The American Civil War was a military conflict that occurred in the United States in 1861-1865, between the Union of 20 states and the four border slave states of the North that remained in the Union on the one hand, and the Confederation of 11 slave states of the South, on the other. The sharpest inconsistencies between various socio-economic regimes that prevailed in one state – the imperialist north and the slave south – became the key cause of the Civil War. Slavery was abolished, and the United States’ unity was preserved due to the Civil War, which cost a lot of lives (A Short History of The Civil War 514). The 13th Amendment to the United States Constitution, which went into effect on December 18, 1865, made slavery illegal.
This opposition between the two sides was manifested for various reasons, and it is difficult to tell at first what reason was crucial. Slavery was usually considered the main cause of the war; however, it is hard to say that it was the only one. Moreover, it is debatable what nature it had primarily: moral or pragmatical. Another important reason for the war was state rights, which the Confederates believed the Union had no right to violate. However, the war also had economic contradictions behind it that were insoluble by peaceful means. Thus, this essay aims to decide what reason for the war was the most important because this would help to get a full understanding of the Civil War’s nature.
Slavery and Economic Issues
Since the 17th century, slavery has played a major part in the economy of British possessions in North America. In the north of the mainland, black slaves were mostly domestic servants, while in the south, their labor was widely used on agricultural plantations (Acharya et al. 621). Slavery was abolished in northern states after the War of Independence. However, in the south, at the turn of the 18th and 19th centuries, the profitability of using slave labor increased as planters switched to growing cotton, which was in high demand on the global market.
Due to the rapid depletion of land in the south of the United States, it became necessary to relocate to new areas in the west. Simultaneously, the southerners were confronted with a new influx of immigrants: free farmers who were not associated with slavery. New administrative units were formed on lands seized from Indians and neighboring states, and colonies were ransomed from the Europeans; territories were later transformed into states.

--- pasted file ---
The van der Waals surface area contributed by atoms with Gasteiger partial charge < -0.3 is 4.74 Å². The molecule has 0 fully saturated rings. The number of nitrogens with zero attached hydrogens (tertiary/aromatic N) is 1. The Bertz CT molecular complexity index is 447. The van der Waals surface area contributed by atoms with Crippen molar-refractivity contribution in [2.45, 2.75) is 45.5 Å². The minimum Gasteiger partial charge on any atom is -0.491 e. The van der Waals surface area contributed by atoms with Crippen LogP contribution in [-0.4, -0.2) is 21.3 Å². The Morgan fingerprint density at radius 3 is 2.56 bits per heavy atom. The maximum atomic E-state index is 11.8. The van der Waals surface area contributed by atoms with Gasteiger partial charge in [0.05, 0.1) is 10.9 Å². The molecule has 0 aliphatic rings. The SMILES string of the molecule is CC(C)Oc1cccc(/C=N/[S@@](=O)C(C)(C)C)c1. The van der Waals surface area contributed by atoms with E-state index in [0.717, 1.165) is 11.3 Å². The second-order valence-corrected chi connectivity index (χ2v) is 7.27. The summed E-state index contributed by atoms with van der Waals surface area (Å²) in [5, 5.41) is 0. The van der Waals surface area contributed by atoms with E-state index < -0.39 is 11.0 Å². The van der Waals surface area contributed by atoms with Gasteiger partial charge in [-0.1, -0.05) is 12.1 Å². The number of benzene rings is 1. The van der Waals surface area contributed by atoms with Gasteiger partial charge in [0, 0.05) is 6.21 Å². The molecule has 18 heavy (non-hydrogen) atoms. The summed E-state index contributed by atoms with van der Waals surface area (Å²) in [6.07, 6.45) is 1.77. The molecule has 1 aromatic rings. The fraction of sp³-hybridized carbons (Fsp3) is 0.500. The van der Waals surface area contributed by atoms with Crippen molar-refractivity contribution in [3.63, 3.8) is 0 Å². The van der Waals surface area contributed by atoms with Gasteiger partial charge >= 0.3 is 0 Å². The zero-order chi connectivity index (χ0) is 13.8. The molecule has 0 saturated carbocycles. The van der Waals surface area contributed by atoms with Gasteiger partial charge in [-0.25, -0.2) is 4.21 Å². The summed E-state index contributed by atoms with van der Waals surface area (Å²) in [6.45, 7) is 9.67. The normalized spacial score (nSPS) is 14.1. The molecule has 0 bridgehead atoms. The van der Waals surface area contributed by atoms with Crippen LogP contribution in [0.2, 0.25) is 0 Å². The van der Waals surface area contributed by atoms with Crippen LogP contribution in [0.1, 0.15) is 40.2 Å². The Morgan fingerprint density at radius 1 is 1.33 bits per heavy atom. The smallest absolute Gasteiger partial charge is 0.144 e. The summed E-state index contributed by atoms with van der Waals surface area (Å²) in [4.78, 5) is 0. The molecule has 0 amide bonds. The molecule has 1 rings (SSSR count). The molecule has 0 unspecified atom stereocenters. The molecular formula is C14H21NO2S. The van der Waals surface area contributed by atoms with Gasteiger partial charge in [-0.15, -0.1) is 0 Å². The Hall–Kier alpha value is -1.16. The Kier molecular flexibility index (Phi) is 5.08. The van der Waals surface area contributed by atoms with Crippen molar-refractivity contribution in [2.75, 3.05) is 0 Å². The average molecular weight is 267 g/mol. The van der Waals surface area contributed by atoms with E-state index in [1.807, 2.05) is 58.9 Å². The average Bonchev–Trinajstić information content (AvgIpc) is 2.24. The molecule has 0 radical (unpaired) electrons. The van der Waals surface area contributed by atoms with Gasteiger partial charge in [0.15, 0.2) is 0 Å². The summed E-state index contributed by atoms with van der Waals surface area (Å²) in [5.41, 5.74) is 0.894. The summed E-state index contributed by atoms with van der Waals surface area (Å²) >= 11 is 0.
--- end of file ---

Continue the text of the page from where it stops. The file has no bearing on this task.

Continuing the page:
Whether to accept new states into the United States as slave states or free states arose in the 1820s. Slavery was prohibited north of the 36° 30′ latitude, a special agreement passed by the United States Congress (Acharya et al. 635). The compromise lasted until 1854, when the Kansas-Nebraska Bill was passed, allowing residents of these two states to choose whether or not they wanted to be slaves. However, over time, disagreements arose between proponents and opponents of slavery. Anti-slavery politicians founded the Republican Party in 1854, and, six years later, Republican presidential candidate Abraham Lincoln won the elections (A Short History of The Civil War 38).
Nevertheless, riots erupted in the South after Lincoln was roundly rejected. Representatives of South Carolina, Mississippi, Florida, Alabama, Georgia, and Louisiana announced their secession from the United States and the formation of a new state known as the Confederate States of America (A Short History of The Civil War 56). Confederate forces attacked and captured Fort Sumter in South Carolina, which was the beginning of the Civil War.
Thus, slavery was one of the reasons for the outbreak of the Civil War, but it was primarily economic. The conflict arose because the North and the South held completely incompatible values. By this time, the North had become industrialized, a consumer society had formed, and hired labor had emerged. In the South, on the other hand, a slave-based agricultural society thrived. However, political contradictions played an important role since there was a conflict of power between the federal and state governments. Southern states considered slavery as their affair and that the North had no right to interfere in.
Struggle for Power and Autonomy
Many who fought for the South may have had a variety of motivations, including protecting their homeland, upholding their way of life, or disdain for the Yankees. However, objectively, they all fought for slavery, no matter how personally they treated it. The Constitution of the Confederation inscribed slavery as an integral part of the state system (DeMarco). Nevertheless, although slavery was a major issue in the conflict, it is impossible to say without a doubt that it was the primary cause, given the large number of slave owners among the northerners. Furthermore, three slave states, Delaware, Kentucky, and Maryland, remained on the North’s side; two states – Virginia and Missouri – were divided over this issue (DeMarco). The country’s unity was more important to a significant portion of the northern population than the attitude toward slavery. Among the southerners, there were also principled opponents of slavery, such as General Robert Lee. This does not, however, change the fact that the Confederacy was a slave state.